Its current SARS-CoV-2 assay has a turnaround time of about 75 minutes, which has allowed central hospital laboratories in Finland to use it as a test for frontline healthcare workers and newly admitted patients, he said. Sundberg said that over half of Finland's central hospital labs are already using the system. Some university hospital labs have also adopted the GenomEra platform so that they can use the SARS-CoV-2 test as a supplementary diagnostic, he said. The company has also seen uptake of the platform and accompanying test in other markets it serves via distributors in Europe, the Middle East, and Asia.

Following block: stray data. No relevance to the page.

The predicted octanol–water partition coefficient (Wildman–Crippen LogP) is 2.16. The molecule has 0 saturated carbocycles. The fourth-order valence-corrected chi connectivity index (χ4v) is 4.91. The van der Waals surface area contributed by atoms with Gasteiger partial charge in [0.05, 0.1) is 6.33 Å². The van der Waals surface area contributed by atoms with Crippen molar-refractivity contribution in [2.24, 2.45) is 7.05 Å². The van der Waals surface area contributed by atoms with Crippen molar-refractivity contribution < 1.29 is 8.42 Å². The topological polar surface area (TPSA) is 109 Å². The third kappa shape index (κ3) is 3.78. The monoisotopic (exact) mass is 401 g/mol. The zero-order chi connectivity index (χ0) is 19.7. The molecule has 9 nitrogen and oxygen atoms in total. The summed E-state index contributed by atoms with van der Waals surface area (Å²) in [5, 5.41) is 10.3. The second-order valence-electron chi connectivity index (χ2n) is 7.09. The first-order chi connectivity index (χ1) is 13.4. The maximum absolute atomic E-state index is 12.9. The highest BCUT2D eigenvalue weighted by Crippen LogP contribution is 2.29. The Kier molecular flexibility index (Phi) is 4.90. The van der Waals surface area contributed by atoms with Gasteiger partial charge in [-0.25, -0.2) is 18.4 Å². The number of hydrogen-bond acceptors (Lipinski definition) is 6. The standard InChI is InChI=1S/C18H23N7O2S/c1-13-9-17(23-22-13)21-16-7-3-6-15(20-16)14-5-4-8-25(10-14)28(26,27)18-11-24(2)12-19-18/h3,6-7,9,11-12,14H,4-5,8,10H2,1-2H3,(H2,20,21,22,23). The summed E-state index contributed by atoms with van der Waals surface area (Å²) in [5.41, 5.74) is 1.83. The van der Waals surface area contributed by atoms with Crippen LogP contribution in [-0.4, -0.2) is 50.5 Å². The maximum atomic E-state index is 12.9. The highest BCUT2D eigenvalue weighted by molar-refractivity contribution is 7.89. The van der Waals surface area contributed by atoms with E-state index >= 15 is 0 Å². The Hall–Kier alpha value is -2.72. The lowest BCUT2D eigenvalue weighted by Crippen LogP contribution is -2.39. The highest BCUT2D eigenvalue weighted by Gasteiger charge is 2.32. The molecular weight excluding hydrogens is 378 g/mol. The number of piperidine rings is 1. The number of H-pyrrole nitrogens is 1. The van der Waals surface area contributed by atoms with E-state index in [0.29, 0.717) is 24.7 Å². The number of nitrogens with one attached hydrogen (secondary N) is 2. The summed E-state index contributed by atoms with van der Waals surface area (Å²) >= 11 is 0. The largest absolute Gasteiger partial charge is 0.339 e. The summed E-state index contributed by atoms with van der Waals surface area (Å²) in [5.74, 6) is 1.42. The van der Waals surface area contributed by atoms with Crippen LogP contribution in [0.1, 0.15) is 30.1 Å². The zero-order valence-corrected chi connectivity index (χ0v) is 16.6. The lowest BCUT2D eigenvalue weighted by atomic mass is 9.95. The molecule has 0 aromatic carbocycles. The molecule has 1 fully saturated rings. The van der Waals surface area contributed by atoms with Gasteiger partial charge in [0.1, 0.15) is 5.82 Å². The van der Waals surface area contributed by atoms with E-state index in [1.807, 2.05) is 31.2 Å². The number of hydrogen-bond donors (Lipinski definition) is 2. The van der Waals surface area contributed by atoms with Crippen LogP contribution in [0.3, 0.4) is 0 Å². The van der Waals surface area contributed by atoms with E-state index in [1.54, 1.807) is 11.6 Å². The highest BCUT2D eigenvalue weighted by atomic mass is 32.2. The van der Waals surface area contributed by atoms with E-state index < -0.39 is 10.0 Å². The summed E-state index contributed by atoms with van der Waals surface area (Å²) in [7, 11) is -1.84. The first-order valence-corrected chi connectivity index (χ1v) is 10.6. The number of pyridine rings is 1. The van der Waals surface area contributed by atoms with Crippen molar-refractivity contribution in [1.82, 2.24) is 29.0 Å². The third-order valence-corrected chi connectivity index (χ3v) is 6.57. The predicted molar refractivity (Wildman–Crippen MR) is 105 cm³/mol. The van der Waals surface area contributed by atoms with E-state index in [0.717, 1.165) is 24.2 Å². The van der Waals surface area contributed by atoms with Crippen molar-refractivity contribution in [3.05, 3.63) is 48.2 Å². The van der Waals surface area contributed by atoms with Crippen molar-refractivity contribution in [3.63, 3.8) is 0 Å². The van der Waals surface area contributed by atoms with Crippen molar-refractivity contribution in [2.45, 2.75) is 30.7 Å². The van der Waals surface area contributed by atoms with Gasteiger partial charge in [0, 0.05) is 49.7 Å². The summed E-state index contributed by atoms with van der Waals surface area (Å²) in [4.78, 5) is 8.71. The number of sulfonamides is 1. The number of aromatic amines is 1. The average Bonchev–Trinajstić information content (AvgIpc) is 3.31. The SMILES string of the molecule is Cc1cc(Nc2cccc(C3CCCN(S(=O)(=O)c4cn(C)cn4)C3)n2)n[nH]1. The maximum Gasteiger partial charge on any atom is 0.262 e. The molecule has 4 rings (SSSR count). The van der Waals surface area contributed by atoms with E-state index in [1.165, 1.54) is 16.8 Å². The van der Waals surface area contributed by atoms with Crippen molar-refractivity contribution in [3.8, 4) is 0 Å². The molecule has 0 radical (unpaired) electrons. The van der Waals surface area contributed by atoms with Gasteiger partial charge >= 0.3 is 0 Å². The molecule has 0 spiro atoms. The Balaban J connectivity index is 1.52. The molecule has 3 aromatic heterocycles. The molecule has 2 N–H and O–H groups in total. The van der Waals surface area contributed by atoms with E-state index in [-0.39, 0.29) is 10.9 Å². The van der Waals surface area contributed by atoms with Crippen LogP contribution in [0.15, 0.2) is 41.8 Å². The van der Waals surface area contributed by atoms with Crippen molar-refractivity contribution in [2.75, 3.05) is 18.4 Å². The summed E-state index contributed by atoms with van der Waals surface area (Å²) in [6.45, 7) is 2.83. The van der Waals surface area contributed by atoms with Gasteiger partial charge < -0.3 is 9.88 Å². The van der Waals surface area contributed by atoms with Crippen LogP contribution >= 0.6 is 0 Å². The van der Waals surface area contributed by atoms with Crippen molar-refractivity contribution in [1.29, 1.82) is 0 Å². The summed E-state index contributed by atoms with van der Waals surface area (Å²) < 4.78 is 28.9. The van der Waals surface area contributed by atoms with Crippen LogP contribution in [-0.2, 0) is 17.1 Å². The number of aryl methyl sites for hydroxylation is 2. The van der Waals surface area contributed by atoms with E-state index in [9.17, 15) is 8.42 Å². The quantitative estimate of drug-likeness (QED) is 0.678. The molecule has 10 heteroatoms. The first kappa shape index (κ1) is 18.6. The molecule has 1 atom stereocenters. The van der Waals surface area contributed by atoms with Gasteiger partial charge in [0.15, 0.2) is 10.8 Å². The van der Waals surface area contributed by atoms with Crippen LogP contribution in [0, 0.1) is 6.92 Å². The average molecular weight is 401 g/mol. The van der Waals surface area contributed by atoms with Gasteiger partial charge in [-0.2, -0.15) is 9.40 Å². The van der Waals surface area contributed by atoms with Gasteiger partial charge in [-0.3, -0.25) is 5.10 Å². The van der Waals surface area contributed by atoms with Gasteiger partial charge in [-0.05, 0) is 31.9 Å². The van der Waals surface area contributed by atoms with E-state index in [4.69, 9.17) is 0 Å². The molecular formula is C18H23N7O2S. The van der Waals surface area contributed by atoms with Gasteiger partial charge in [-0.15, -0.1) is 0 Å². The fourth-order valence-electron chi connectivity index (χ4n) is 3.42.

Demand rose for the SARS-CoV-2 test even prior to gaining the CE-IVD mark in July, he noted, as some countries allowed research products for emergency clinical use. What this success has meant, however, is that the company has had to grapple with the same supply chain issues that have constrained even the largest players in the European molecular diagnostics market. Abacus Diagnostica managed these issues by increasing its production of consumables and instruments, allowing it to build out a stock of products for new customers. Consumable production is up 2,000 percent, instrument manufacture up a thousand percent.

"The supply chain has remained somewhat challenging but we have managed the situation pretty well, and our key suppliers have been able to deliver enough raw materials," noted Sundberg.